Lisa Feng

Call 2011

Photo of Lisa Feng


Lisa practices in all aspects of personal and corporate insolvency. She is regularly instructed to act for office holders and respondents in relation to various claims under the Insolvency Act such as misfeasance claims, setting aside transactions defrauding creditors, transactions at an undervalue and preferences. She has extensive experience in assisting with difficult applications. For example, she advised and acted for a bankrupt in a successful application under section 303 of the Insolvency Act to compel a trustee in bankruptcy to conclude a bankruptcy and a further application to significantly reduce their remuneration.

Lisa also appears regularly in the applications list in the Business and Property Courts where she has ample experience in dealing with matters such as administration applications, remuneration applications and administration extensions. Lisa is able to deal with more complex points under the Insolvency Act including for example, advising and appearing a recent line of cases involving the defective appointment of administrators including the case of Re A.R.G. (Mansfield) Ltd [2020] EWHC 1133 (Ch).

Recently, Lisa has developed much experience during the pandemic in dealing remotely with urgent applications and substantial trials.

Lisa has recently been appointed Junior Counsel to the Crown by the Attorney General (Regional Panel B).

Insolvency Cases

  • Acting for directors and administrators in an application to regularise a defective appointment due to the lack of FCA consent: Gregory & Others v A.R.G. Mansfield Limited (In Administration) [2020] EWHC 1133:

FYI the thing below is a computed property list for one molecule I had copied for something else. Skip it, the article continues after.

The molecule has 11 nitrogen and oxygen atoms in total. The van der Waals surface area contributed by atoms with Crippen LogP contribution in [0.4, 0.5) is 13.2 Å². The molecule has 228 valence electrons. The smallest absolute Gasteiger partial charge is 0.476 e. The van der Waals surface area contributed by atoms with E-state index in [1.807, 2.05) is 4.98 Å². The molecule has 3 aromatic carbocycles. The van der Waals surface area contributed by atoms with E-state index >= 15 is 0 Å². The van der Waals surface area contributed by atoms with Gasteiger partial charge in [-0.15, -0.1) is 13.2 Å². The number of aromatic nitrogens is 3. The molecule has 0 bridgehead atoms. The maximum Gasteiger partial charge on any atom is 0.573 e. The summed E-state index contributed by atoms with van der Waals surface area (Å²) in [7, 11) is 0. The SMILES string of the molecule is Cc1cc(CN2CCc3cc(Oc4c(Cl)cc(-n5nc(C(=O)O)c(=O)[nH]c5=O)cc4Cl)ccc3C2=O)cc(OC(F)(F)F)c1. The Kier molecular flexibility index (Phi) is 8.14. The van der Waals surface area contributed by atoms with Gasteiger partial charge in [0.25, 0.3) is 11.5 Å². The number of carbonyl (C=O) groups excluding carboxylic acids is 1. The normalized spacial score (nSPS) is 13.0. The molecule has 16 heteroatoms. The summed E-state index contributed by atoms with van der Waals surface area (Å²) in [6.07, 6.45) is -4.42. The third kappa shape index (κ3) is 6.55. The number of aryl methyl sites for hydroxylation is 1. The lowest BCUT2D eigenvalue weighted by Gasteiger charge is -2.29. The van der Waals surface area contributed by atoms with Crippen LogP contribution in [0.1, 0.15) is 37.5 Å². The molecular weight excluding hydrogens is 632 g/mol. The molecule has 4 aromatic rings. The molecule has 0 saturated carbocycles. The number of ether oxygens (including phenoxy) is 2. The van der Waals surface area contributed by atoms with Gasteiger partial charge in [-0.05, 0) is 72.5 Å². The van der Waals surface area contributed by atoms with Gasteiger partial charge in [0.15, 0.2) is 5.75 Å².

• M v K: Acting on behalf of a bankrupt in a complex application to compel a trustee to conclude a 6-year bankruptcy pursuant to section 303 of the Insolvency Act 1986 and for permission to challenge remuneration and expenses.
  • F v G: Successfully acting for a liquidator in a 2-day trial in respect of claims against a director for breach of duty, wrongful trading and payments of unlawful dividends.
  • A v L: Resisting an application to set aside a statutory demand which was issued for over £800,000 as sums due under a personal guarantee. Case involved consideration of commissions and clawbacks in contracts with insurance intermediaries.
  • W v L: Successfully resisting an application to set aside a statutory demand for sums due under a personal guarantee. Case involved analysis of technical legal points surrounding whether the applicant could be estopped from challenging the guarantee on the basis that it had not been properly witnessed and consideration of the principles in Shah v Shah [2001] EWCA Civ 527.